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By Luther Smith
It is humble. Unassuming. Everyday and ordinary to millions of Texans. Yet, the complex network of twisted tributaries that is the Trinity River thunders ambles, even crawls over 550 miles of Texas landscape and has shaped the destinies of Native Americans, outlaws, outcasts, dreamers, desperadoes, millionaires, military men, and many others over thousands of years.
Luther Smith’s series of more than fifty photographs taken over seven years of various stages and locations on the Trinity captures the river’s many personalities: the meandering West Fork in Archer County, the pollution-littered shore where the West Fork runs through Fort Worth, the flooding which occasionally spills into cities and over highways.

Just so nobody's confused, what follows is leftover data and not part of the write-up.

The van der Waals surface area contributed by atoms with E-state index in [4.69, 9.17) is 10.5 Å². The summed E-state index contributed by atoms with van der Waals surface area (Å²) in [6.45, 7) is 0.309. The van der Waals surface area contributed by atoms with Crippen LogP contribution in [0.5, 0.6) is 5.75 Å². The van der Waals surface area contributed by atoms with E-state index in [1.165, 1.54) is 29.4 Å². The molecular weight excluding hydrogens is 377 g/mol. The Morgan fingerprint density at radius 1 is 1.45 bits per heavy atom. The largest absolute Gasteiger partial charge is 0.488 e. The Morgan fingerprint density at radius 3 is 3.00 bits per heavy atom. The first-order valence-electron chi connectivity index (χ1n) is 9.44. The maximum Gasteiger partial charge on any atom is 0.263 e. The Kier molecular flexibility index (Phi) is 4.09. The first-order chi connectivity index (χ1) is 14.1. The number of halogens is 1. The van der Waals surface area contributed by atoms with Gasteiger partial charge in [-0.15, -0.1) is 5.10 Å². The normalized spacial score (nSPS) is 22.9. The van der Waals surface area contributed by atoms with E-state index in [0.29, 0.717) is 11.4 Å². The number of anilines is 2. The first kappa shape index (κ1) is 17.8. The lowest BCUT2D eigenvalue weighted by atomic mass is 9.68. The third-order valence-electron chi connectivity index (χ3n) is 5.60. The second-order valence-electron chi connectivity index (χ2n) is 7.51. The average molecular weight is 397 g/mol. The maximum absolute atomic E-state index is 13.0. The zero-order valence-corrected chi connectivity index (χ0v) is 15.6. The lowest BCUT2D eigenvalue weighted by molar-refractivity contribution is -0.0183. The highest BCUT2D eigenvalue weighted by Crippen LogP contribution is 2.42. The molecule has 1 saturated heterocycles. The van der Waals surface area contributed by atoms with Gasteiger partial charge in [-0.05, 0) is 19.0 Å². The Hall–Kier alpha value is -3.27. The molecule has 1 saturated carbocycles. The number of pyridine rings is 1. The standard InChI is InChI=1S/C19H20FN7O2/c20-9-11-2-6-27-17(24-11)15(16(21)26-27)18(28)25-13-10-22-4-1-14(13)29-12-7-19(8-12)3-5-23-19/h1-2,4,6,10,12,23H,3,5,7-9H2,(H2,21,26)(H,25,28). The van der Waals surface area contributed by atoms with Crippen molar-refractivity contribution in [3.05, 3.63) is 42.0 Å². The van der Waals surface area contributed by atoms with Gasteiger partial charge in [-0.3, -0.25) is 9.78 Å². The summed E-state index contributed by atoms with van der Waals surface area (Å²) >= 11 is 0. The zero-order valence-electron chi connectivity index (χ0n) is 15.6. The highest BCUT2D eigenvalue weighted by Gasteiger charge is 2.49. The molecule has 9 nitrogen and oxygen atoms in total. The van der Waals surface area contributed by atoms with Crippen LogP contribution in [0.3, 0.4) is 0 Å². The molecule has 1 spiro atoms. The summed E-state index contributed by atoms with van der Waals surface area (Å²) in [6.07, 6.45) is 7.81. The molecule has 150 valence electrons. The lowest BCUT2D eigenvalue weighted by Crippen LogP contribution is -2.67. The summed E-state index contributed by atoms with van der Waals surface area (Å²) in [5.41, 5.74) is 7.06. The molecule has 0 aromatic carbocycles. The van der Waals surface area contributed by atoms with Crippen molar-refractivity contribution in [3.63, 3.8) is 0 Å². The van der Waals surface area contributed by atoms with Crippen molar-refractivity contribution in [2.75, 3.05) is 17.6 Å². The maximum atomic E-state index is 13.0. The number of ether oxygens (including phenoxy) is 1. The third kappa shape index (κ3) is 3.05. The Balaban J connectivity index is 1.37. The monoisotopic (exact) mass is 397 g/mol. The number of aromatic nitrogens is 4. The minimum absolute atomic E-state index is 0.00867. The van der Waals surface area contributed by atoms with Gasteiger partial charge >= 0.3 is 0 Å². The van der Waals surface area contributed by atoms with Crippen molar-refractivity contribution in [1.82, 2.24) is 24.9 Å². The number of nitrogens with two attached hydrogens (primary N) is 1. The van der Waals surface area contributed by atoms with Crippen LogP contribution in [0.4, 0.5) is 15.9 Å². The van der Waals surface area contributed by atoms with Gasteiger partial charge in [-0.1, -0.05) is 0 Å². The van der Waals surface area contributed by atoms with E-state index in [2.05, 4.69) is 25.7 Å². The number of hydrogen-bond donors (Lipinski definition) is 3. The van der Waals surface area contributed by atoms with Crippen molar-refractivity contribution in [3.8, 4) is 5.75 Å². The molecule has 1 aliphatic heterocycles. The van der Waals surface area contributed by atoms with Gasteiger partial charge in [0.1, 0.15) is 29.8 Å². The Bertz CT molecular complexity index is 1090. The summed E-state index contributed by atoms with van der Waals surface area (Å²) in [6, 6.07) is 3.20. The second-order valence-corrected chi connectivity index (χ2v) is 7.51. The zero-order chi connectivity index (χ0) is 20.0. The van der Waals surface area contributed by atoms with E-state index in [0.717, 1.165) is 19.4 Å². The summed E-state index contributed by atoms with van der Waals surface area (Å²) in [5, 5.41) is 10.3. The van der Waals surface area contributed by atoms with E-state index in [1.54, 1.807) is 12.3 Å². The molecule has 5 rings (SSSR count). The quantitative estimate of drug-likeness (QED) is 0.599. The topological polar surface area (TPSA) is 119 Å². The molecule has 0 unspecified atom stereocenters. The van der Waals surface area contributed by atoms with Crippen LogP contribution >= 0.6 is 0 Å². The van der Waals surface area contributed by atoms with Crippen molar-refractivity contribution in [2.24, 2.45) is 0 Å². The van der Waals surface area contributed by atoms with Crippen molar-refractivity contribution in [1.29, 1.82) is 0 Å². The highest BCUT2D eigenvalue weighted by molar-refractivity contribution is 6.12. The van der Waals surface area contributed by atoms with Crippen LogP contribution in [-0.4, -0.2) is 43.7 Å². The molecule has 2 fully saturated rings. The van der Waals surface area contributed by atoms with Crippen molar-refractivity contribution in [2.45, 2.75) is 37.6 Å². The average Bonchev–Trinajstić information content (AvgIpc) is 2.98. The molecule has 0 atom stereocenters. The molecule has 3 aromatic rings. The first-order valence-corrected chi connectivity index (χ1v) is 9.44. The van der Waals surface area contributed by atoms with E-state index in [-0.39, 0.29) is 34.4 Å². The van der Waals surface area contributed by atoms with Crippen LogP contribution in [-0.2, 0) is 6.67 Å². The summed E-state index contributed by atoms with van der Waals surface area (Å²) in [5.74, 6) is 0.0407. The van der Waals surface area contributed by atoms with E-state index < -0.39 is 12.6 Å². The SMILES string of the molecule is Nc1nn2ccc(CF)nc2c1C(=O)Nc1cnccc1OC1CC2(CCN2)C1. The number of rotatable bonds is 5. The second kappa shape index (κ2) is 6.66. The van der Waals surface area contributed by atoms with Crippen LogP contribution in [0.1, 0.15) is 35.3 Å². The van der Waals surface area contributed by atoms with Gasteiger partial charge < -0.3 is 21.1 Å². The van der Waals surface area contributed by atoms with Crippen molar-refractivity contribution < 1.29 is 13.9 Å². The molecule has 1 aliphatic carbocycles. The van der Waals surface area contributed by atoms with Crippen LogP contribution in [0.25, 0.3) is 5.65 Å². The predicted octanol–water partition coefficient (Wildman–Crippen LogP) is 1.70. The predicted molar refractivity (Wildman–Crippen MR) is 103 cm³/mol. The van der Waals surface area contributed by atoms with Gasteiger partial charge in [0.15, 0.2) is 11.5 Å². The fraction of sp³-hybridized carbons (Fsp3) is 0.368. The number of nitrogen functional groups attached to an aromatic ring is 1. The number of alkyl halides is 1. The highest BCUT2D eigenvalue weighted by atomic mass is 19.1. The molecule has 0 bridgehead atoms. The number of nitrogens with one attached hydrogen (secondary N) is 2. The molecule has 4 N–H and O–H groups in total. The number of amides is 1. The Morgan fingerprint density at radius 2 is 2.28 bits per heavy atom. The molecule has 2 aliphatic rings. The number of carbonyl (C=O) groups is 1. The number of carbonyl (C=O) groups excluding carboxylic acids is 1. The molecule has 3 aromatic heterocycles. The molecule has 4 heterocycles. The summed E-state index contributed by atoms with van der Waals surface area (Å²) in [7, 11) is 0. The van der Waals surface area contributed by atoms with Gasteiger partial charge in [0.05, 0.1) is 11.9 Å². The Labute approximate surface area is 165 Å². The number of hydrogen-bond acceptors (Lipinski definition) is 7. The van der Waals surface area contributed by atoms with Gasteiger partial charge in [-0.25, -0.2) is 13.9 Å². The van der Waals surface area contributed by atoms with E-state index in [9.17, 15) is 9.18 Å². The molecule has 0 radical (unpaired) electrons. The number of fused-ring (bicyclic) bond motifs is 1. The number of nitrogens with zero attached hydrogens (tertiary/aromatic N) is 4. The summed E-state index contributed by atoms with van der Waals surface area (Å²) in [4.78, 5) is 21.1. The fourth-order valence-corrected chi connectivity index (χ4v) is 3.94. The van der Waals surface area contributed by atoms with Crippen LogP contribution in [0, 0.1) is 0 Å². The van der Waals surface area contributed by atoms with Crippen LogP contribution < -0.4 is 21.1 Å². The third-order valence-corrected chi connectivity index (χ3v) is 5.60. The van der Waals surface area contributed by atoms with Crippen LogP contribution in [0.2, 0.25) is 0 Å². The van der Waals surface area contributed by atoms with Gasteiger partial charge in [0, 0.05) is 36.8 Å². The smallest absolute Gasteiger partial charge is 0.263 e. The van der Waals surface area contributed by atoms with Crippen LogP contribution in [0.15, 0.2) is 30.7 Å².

Mike Nichols’ essay on the river provides an insightful and nostalgic look into the Trinity’s shaping and being shaped by generations of Texans. Thomas W. Southall’s essay, “Reflections on a River’s Convergence,” discusses landscape photography and, more specifically, the photography of Smith.
Though Smith is active in efforts to preserve the natural environment, this series is both a call to environmental consciousness and a reminder of the quiet, humble wilderness that still exists but is often unseen. His photographs embody the natural simplicity of often unnoticed parts of the Texas landscape. Each photograph is a mood, a face of the time-shaping river. And each is its own story.